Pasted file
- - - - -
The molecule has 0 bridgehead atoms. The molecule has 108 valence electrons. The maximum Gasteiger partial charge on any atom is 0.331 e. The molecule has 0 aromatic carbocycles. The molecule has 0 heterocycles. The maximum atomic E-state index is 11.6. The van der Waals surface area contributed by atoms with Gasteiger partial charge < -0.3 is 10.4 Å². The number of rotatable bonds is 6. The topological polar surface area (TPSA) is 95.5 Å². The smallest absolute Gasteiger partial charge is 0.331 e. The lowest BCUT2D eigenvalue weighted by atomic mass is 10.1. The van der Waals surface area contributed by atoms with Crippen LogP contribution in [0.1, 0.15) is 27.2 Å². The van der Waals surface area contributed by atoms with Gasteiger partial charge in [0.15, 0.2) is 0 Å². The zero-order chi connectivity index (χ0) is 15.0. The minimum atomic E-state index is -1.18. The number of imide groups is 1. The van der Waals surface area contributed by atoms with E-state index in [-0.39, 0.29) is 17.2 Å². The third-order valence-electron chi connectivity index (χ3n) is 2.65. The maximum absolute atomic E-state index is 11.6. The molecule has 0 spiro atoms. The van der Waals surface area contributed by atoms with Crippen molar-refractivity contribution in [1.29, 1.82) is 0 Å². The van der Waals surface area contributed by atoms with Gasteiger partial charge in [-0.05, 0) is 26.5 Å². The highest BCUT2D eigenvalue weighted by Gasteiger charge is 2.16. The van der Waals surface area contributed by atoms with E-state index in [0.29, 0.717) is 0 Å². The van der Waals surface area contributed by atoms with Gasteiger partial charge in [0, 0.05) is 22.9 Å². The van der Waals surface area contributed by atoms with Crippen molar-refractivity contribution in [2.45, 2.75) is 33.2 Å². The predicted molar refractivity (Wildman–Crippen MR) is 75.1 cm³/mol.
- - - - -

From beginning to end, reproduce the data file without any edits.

The molecule has 0 bridgehead atoms. The molecule has 108 valence electrons. The maximum Gasteiger partial charge on any atom is 0.331 e. The molecule has 0 aromatic carbocycles. The molecule has 0 heterocycles. The maximum atomic E-state index is 11.6. The van der Waals surface area contributed by atoms with Gasteiger partial charge < -0.3 is 10.4 Å². The number of rotatable bonds is 6. The topological polar surface area (TPSA) is 95.5 Å². The smallest absolute Gasteiger partial charge is 0.331 e. The lowest BCUT2D eigenvalue weighted by atomic mass is 10.1. The van der Waals surface area contributed by atoms with Crippen LogP contribution in [0.1, 0.15) is 27.2 Å². The van der Waals surface area contributed by atoms with Gasteiger partial charge in [0.15, 0.2) is 0 Å². The zero-order chi connectivity index (χ0) is 15.0. The minimum atomic E-state index is -1.18. The number of imide groups is 1. The van der Waals surface area contributed by atoms with E-state index in [-0.39, 0.29) is 17.2 Å². The third-order valence-electron chi connectivity index (χ3n) is 2.65. The maximum absolute atomic E-state index is 11.6. The molecule has 0 spiro atoms. The van der Waals surface area contributed by atoms with Crippen molar-refractivity contribution in [1.29, 1.82) is 0 Å². The van der Waals surface area contributed by atoms with Gasteiger partial charge in [-0.05, 0) is 26.5 Å². The highest BCUT2D eigenvalue weighted by Gasteiger charge is 2.16. The van der Waals surface area contributed by atoms with E-state index in [0.29, 0.717) is 0 Å². The van der Waals surface area contributed by atoms with Gasteiger partial charge in [0, 0.05) is 22.9 Å². The van der Waals surface area contributed by atoms with Crippen molar-refractivity contribution in [2.45, 2.75) is 33.2 Å². The predicted molar refractivity (Wildman–Crippen MR) is 75.1 cm³/mol.